Finally, and obviously, there is the major issue of structures that are more or less specialised and professional practices in the different sectors of education, solidarity and health. We have met committed and willing professionals and officials from administrations who are responsive and determined to move things forward. To do so, it seems clear to us that pre-service and in-service training programmes must be deployed on a large scale. They are necessary but not sufficient. It would probably be appropriate to combine them with the supervision of practices and quality control of the structures and practices by the State. I would also venture to say that the human resources and skills currently positioned in solidarity structures have significant potential for development on which we will make proposals.
More generally, how will the activities planned under the project contribute to supporting the Ministry of Health?
Saïd Acef – In addition to the various recommendations we will make, we hope that the activities implemented will also have an impact on the institutional frameworks between the different ministries. For example, we have seen the extent to which the education and solidarity sectors have in their hands the key for a major transformation of the life paths of children with autism. Provided that their skills are strengthened, solidarity structures must be able to intervene more effectively in regular schools, beyond the specialised classes we have been able to visit. This is also the case with the coordination with the health sector. It is a cornerstone of the current care system and has heavy responsibilities. This health expertise is in the process of being structured, in particular through the recent creation of the child psychiatry branch. We hope that our activities will enable the creation of fields of excellence for autism and neurodevelopmental disorders in children.
There is real expertise in Algeria, we need to capitalise on it
More generally, the Profas C+ programme could have an impact on other institutional frameworks. It is essential to create an official resources website to pass on the right information about autism and the existing services. The creation of a network of trainers and high-level experts would strengthen the current teams and, especially, reduce the dependence of professionals and families on foreign trainers. There is real expertise in Algeria, we need to capitalise on it.
How could European expertise in this field be useful?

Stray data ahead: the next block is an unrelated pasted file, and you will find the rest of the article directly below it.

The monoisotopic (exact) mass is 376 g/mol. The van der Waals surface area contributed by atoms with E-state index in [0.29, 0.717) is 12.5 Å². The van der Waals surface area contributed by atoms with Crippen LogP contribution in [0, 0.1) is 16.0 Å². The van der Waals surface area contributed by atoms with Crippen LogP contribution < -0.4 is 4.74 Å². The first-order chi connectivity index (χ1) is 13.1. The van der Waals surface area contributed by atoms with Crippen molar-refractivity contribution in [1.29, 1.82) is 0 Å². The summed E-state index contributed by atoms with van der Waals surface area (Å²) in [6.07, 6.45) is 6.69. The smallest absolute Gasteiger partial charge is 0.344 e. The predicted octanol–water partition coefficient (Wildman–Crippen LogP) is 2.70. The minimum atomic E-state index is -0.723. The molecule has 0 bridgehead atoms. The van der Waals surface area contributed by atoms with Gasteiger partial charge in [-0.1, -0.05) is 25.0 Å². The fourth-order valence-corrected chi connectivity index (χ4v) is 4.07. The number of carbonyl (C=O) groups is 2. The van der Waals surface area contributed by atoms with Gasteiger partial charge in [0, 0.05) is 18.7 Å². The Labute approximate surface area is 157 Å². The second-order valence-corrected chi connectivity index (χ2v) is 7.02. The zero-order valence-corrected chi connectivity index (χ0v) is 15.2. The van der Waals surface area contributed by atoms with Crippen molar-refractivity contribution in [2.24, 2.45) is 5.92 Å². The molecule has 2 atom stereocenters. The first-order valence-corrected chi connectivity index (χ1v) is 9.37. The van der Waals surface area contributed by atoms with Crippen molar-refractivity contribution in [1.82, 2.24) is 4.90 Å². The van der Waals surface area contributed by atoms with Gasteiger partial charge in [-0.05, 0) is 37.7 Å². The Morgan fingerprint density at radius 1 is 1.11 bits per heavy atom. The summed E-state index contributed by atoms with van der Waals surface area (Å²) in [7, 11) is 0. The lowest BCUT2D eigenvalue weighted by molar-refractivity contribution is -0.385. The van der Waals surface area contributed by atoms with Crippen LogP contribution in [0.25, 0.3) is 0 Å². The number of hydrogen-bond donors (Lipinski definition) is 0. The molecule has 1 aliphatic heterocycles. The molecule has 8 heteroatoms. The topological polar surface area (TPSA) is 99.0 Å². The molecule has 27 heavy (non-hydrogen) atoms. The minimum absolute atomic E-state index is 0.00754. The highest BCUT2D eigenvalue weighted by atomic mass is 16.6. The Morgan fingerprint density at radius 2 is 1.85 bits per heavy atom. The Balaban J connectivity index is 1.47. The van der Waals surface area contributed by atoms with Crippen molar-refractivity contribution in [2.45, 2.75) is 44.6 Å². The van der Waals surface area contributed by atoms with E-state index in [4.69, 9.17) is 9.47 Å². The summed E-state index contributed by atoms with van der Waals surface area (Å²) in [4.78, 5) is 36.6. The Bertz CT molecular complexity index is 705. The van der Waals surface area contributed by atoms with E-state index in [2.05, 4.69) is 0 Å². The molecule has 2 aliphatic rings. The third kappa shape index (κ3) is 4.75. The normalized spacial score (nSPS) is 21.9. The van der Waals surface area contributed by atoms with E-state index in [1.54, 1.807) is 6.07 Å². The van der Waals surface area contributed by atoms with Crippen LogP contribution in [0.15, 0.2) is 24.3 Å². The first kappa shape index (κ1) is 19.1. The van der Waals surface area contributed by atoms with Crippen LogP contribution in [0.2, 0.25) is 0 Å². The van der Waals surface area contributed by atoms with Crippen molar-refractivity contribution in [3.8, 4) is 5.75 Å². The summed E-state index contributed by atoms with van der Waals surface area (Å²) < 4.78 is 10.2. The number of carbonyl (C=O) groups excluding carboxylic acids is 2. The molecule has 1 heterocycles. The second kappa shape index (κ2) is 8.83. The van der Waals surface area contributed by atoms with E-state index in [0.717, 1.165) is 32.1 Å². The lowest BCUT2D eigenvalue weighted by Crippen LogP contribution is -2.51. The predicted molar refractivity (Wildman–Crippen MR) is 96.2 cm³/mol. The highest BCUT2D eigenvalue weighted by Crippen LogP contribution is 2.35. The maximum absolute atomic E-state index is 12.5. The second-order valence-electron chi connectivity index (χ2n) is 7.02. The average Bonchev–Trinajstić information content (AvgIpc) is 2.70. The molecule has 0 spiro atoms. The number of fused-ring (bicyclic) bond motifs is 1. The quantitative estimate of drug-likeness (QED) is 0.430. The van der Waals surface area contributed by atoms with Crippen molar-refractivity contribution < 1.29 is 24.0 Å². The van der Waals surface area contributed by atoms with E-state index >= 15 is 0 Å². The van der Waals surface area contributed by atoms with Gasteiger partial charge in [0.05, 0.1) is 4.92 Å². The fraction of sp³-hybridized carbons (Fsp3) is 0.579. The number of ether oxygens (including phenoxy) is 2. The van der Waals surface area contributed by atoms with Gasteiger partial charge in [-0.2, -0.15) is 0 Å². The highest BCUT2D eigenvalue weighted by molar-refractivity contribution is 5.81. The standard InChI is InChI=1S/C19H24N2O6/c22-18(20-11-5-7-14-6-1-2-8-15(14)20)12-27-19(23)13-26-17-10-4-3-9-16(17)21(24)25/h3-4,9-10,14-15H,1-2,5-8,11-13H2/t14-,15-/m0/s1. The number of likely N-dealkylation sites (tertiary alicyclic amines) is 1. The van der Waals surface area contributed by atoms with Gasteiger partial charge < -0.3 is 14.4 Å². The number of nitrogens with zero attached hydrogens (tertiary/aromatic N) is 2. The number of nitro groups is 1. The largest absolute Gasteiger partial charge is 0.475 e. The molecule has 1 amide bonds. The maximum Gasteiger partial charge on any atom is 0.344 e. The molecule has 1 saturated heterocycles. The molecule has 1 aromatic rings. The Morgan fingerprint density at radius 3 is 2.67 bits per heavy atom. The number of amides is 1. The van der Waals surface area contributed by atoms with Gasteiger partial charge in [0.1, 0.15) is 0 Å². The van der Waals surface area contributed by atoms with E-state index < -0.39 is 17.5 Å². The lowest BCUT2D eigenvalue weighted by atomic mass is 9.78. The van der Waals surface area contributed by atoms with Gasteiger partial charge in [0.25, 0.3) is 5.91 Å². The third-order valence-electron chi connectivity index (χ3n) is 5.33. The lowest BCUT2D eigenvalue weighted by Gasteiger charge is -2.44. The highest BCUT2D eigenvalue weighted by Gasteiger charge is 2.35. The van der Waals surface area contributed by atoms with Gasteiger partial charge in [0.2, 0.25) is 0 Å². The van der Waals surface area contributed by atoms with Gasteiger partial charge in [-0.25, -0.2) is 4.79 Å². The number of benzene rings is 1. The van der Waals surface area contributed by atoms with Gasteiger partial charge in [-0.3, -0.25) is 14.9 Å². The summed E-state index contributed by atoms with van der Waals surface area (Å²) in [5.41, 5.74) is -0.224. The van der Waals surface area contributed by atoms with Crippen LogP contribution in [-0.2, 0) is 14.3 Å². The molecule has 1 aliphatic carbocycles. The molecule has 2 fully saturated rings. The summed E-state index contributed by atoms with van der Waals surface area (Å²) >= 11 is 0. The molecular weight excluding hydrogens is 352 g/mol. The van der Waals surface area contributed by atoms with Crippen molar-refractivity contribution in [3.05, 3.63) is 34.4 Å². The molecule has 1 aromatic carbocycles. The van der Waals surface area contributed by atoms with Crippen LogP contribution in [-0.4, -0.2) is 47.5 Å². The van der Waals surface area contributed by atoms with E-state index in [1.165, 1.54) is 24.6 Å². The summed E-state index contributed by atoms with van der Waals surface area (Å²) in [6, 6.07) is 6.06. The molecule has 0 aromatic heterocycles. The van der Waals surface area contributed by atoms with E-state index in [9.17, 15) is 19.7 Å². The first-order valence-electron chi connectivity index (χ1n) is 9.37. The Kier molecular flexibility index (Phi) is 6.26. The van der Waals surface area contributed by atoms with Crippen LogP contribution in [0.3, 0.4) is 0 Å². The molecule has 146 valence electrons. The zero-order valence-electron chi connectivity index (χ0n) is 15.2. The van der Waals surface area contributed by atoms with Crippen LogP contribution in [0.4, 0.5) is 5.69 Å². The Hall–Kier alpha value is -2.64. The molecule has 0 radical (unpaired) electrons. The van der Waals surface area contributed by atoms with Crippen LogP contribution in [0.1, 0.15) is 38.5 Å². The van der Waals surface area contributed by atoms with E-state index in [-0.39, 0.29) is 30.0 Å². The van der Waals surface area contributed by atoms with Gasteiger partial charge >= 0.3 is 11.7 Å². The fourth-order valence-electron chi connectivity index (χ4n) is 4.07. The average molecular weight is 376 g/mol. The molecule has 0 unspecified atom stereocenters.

Saïd Acef – European expertise, especially in France and Belgium, firstly allows us to learn from the mistakes, shortcomings and lags which these countries are still experiencing. So, when we meet our colleagues and Algerian partners it is with humility. However, we can illuminate the path based on several feedbacks on European experience. Firstly, the importance of reaching a scientific, political and social consensus on autism. This requires developing recommendations for good professional practice based on an updated state of knowledge. This is how Belgium, France and the UK have proceeded. It is a necessary base for building a sustainable public policy.
Autism is firstly a question of social and school inclusion
There is then the essential investment in the triptych of “early detection, diagnosis and interventions” including parental support. This leads to the importance of recognising and strengthening the role, representation and legitimacy of associations representing people and families. Finally, and we probably should have started with this, while autism is a matter for specialists, it is firstly and always a question of social and school inclusion and of promoting social roles. It is therefore necessary, as rapidly as possible, to initiate a reversal of the perspective that most countries have implemented by creating a specialised sector, beside or even apart from ordinary life. This cannot be deconstructed overnight but ultimately, there are no other paths. France made long detours before taking this path of regular school, employment in a normal working environment and living in the community. The social return on investment of this type of inclusive policy is easily demonstrable and demonstrated.
More about the Autism PROFAS C+ project